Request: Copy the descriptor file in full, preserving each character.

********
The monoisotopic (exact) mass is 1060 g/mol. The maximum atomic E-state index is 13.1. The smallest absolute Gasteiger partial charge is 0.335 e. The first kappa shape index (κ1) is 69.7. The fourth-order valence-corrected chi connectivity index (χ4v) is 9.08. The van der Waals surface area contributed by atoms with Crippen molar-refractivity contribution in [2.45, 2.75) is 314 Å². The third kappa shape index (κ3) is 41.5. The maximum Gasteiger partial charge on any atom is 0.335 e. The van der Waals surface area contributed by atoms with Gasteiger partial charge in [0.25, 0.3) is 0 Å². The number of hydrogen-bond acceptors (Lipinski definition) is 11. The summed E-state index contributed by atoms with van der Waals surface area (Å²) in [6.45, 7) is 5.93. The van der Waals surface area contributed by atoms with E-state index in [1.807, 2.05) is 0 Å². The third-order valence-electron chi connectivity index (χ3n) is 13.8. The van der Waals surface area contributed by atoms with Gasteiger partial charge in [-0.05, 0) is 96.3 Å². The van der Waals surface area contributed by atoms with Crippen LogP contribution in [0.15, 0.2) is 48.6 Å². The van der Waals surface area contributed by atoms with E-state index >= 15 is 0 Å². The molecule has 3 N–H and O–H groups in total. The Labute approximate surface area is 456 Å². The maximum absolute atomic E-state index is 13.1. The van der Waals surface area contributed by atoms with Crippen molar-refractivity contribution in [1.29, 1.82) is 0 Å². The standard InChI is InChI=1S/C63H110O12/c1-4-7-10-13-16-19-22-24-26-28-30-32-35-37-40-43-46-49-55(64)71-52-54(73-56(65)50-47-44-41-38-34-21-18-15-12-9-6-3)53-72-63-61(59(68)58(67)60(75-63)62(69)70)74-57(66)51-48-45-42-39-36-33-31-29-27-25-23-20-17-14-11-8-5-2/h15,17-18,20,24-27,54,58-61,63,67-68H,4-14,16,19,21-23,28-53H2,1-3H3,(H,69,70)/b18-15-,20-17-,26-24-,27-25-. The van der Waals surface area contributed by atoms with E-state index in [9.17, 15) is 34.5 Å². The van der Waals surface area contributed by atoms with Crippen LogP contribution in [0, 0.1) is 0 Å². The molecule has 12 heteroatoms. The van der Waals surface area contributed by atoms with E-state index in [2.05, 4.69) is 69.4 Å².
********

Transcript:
The monoisotopic (exact) mass is 1060 g/mol. The maximum atomic E-state index is 13.1. The smallest absolute Gasteiger partial charge is 0.335 e. The first kappa shape index (κ1) is 69.7. The fourth-order valence-corrected chi connectivity index (χ4v) is 9.08. The van der Waals surface area contributed by atoms with Crippen molar-refractivity contribution in [2.45, 2.75) is 314 Å². The third kappa shape index (κ3) is 41.5. The maximum Gasteiger partial charge on any atom is 0.335 e. The van der Waals surface area contributed by atoms with Gasteiger partial charge in [0.25, 0.3) is 0 Å². The number of hydrogen-bond acceptors (Lipinski definition) is 11. The summed E-state index contributed by atoms with van der Waals surface area (Å²) in [6.45, 7) is 5.93. The van der Waals surface area contributed by atoms with E-state index in [1.807, 2.05) is 0 Å². The third-order valence-electron chi connectivity index (χ3n) is 13.8. The van der Waals surface area contributed by atoms with Gasteiger partial charge in [-0.05, 0) is 96.3 Å². The van der Waals surface area contributed by atoms with Crippen LogP contribution in [0.15, 0.2) is 48.6 Å². The van der Waals surface area contributed by atoms with E-state index >= 15 is 0 Å². The molecule has 3 N–H and O–H groups in total. The Labute approximate surface area is 456 Å². The maximum absolute atomic E-state index is 13.1. The van der Waals surface area contributed by atoms with Crippen molar-refractivity contribution in [1.29, 1.82) is 0 Å². The standard InChI is InChI=1S/C63H110O12/c1-4-7-10-13-16-19-22-24-26-28-30-32-35-37-40-43-46-49-55(64)71-52-54(73-56(65)50-47-44-41-38-34-21-18-15-12-9-6-3)53-72-63-61(59(68)58(67)60(75-63)62(69)70)74-57(66)51-48-45-42-39-36-33-31-29-27-25-23-20-17-14-11-8-5-2/h15,17-18,20,24-27,54,58-61,63,67-68H,4-14,16,19,21-23,28-53H2,1-3H3,(H,69,70)/b18-15-,20-17-,26-24-,27-25-. The van der Waals surface area contributed by atoms with E-state index in [9.17, 15) is 34.5 Å². The van der Waals surface area contributed by atoms with Crippen LogP contribution in [0, 0.1) is 0 Å². The molecule has 12 heteroatoms. The van der Waals surface area contributed by atoms with E-state index in [2.05, 4.69) is 69.4 Å².